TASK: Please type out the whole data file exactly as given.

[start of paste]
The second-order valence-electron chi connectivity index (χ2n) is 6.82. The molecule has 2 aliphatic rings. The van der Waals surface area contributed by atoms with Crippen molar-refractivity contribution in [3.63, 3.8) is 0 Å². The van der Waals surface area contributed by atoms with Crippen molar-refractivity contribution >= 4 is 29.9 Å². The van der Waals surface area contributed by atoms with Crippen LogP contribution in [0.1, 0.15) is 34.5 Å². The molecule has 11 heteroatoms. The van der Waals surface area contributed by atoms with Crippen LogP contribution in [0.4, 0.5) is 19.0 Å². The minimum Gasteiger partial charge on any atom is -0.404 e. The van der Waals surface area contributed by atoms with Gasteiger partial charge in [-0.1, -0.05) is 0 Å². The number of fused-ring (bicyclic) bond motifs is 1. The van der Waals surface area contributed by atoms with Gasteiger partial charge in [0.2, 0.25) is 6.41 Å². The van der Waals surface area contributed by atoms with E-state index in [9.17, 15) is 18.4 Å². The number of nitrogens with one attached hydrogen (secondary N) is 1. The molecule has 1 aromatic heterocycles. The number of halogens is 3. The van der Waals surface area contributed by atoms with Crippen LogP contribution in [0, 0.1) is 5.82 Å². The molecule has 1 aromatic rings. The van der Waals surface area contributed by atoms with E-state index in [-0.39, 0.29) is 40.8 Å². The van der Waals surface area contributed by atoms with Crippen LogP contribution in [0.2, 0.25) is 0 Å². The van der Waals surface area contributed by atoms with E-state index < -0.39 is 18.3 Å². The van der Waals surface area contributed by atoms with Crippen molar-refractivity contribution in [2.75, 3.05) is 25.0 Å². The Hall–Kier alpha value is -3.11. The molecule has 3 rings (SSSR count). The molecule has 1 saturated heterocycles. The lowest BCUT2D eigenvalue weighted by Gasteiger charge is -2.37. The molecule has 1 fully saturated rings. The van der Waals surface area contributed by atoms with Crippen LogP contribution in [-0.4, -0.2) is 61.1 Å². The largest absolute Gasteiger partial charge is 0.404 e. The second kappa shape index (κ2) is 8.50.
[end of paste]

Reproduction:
The second-order valence-electron chi connectivity index (χ2n) is 6.82. The molecule has 2 aliphatic rings. The van der Waals surface area contributed by atoms with Crippen molar-refractivity contribution in [3.63, 3.8) is 0 Å². The van der Waals surface area contributed by atoms with Crippen molar-refractivity contribution >= 4 is 29.9 Å². The van der Waals surface area contributed by atoms with Crippen LogP contribution in [0.1, 0.15) is 34.5 Å². The molecule has 11 heteroatoms. The van der Waals surface area contributed by atoms with Crippen LogP contribution in [0.4, 0.5) is 19.0 Å². The minimum Gasteiger partial charge on any atom is -0.404 e. The van der Waals surface area contributed by atoms with Gasteiger partial charge in [-0.1, -0.05) is 0 Å². The number of fused-ring (bicyclic) bond motifs is 1. The van der Waals surface area contributed by atoms with Gasteiger partial charge in [0.2, 0.25) is 6.41 Å². The van der Waals surface area contributed by atoms with E-state index in [9.17, 15) is 18.4 Å². The number of nitrogens with one attached hydrogen (secondary N) is 1. The molecule has 1 aromatic heterocycles. The number of halogens is 3. The van der Waals surface area contributed by atoms with Crippen LogP contribution in [0, 0.1) is 5.82 Å². The molecule has 1 aromatic rings. The van der Waals surface area contributed by atoms with E-state index in [-0.39, 0.29) is 40.8 Å². The van der Waals surface area contributed by atoms with Crippen LogP contribution in [0.2, 0.25) is 0 Å². The van der Waals surface area contributed by atoms with E-state index < -0.39 is 18.3 Å². The van der Waals surface area contributed by atoms with Crippen molar-refractivity contribution in [2.75, 3.05) is 25.0 Å². The Hall–Kier alpha value is -3.11. The molecule has 3 rings (SSSR count). The molecule has 1 saturated heterocycles. The lowest BCUT2D eigenvalue weighted by Gasteiger charge is -2.37. The molecule has 1 fully saturated rings. The van der Waals surface area contributed by atoms with Crippen LogP contribution in [-0.4, -0.2) is 61.1 Å². The largest absolute Gasteiger partial charge is 0.404 e. The second kappa shape index (κ2) is 8.50.